Medical software provides life-saving results, not abstract ideas

Those who make the argument that medical software is abstract, or trivial, are just wrong. Medical software has been developed to benefit both patients and medical practitioners by providing better diagnostics, which ultimately lead to new and better treatments… In the context of medical technology, the proper evaluation and effective treatment of patients depend upon complex correlations assessed over prescribed times. This, in turn, relies upon the generation of predictive models from a comparison of an individual patient’s signs and symptoms against a database of studied human wellness parameters, which contain patterns of diagnosis, chosen treatment, and outcome. These efforts are far from trivial.

Free Webinar: Learning what the most successful companies do to overcome Alice rejections

On Wednesday, August 24, 2016, at 2pm ET, I will be hosting a free webinar discussion on how to overcome Alice rejections. I will discuss the companies that are most successful at overcoming Alice rejections and what they are doing to be successful. We will also provide an update on secondary review and the off-the-record advice we received from an examiner in a 3600 art unit.

Would Monopoly® be patent ineligible under Alice?

One particularly disconcerting and largely unpredictable aspect of Alice is how it has been used to render games patent ineligible. This type of Alice-creep is particularly disconcerting because it ignores the primary concern of the Supreme Court in Mayo. Much of the 101 patent eligibility mischief we now experience can be traced back directly to Mayo v. Prometheus, where the Supreme Court ruled that conventional steps are not enough to transform a law of nature into a patent eligible process… Given that the Alice framework is really the Mayo framework applied to abstract ideas instead of laws of nature, why should Alice ever be used to deal with a process that a patent examiner acknowledges is new, non-obvious and appropriately described? It would seem that Alice simply has no relevance in such a circumstance.

Hop on the Patent Prosecution Highway (PPH) via Australia

IP Australia actually has built into its quota system a driver for completing prosecution of open cases before taking up new cases. Therefore, there is a rule inside IP Australia that an Examiner must respond to communication from an applicant within 20 days of receiving the applicant’s communication. Oftentimes, it is sooner. Therefore, an application will not languish at the bottom of the Examiner’s work pile and the case will get attention from the Examiner in short order.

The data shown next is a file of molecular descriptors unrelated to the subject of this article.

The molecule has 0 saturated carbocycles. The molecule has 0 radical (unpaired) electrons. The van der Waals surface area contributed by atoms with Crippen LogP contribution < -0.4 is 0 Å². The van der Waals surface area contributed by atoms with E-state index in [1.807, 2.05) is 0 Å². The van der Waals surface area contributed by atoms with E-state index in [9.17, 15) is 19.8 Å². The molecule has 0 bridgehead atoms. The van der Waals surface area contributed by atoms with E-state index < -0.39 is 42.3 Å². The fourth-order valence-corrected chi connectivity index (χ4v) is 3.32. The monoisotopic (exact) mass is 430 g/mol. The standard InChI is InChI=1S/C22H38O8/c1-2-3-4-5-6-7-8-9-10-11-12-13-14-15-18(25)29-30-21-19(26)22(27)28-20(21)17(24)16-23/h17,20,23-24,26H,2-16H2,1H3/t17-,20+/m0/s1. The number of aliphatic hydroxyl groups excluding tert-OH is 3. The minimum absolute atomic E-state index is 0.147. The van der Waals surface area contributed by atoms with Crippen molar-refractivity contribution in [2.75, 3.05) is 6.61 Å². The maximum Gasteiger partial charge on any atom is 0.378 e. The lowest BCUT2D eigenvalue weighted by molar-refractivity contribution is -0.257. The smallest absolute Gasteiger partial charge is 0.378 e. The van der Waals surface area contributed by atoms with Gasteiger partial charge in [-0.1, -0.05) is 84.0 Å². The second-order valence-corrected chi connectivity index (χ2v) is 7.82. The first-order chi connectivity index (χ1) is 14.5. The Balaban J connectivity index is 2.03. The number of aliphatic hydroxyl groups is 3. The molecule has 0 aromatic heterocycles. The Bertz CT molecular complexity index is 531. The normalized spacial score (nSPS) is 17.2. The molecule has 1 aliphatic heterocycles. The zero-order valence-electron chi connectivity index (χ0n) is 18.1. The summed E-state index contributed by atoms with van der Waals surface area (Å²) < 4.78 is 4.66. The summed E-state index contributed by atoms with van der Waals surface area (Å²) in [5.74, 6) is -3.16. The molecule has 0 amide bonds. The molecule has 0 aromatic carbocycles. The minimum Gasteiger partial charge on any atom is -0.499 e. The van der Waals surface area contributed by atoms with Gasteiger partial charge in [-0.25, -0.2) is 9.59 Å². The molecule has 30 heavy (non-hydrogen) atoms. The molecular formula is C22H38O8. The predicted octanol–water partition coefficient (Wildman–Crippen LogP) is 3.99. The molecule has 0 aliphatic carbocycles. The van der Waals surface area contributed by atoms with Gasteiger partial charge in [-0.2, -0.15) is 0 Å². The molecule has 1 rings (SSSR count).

Why Removing Section 101 Won’t be Enough

Removing section 101 would remove the language granting patents only to processes, machines, manufactures, compositions of matter, or new and useful improvements thereof. These categories however have only rarely been used to limit patentablity. The Court has in fact described these terms as expansive. Their removal would not suddenly make the inventions found unpatentable by the Court as abstract ideas or articles of nature patentable. As shown by the discussion above, the judicial exceptions do not rest on a legal interpretation of section 101 in any of its forms. They come from Supreme Court precedent established BEFORE section 101 existed.

Using a European technical effect approach to software patent-eligibility

Unlike Judge Chen’s breadth-based approach, Judge Hughes appears to adopt the proposal of using the European technical effect ( or “technological arts”) analysis to determine whether a U.S. claim is patent-eligible… The CAFC decides that the above claim indeed is related to an improvement to computer functionality itself, not on economic or other tasks for which a computer is used in its ordinary capacity. This once again approaches the “technical problem” analysis of European law, which at least has the advantage of possessing something of a legal principle about it, as opposed to being a tautology.

Using narrow claim breadth as a sign of software patent-eligibility

In two cases written by Judge Chen (DDR Holdings, LLC v. Hotels.com L.P., 2013-1505 (Chen, Wallach, Meyer (dissent) and Bascom Global Internet Services, Inc., v. AT&T Mobility LLC, 2015-1763 (Newman, O’Malley, Chen)) the patents were found to be patent-eligible principally because analysis typically regarded as being under Mayo step 2 demonstrated that the claims added “something more” to the abstract ideas than merely well-understood and conventional steps. In effect, Judge Chen’s opinions focus on whether the narrowness of the claim is adequate. If it is, the claim is not abstract. How narrow is “narrow enough” is, like “abstract”, not defined, but this approach bears a closer resemblance to the original limiting principle of the abstract idea doctrine – preemption – than many recent decisions.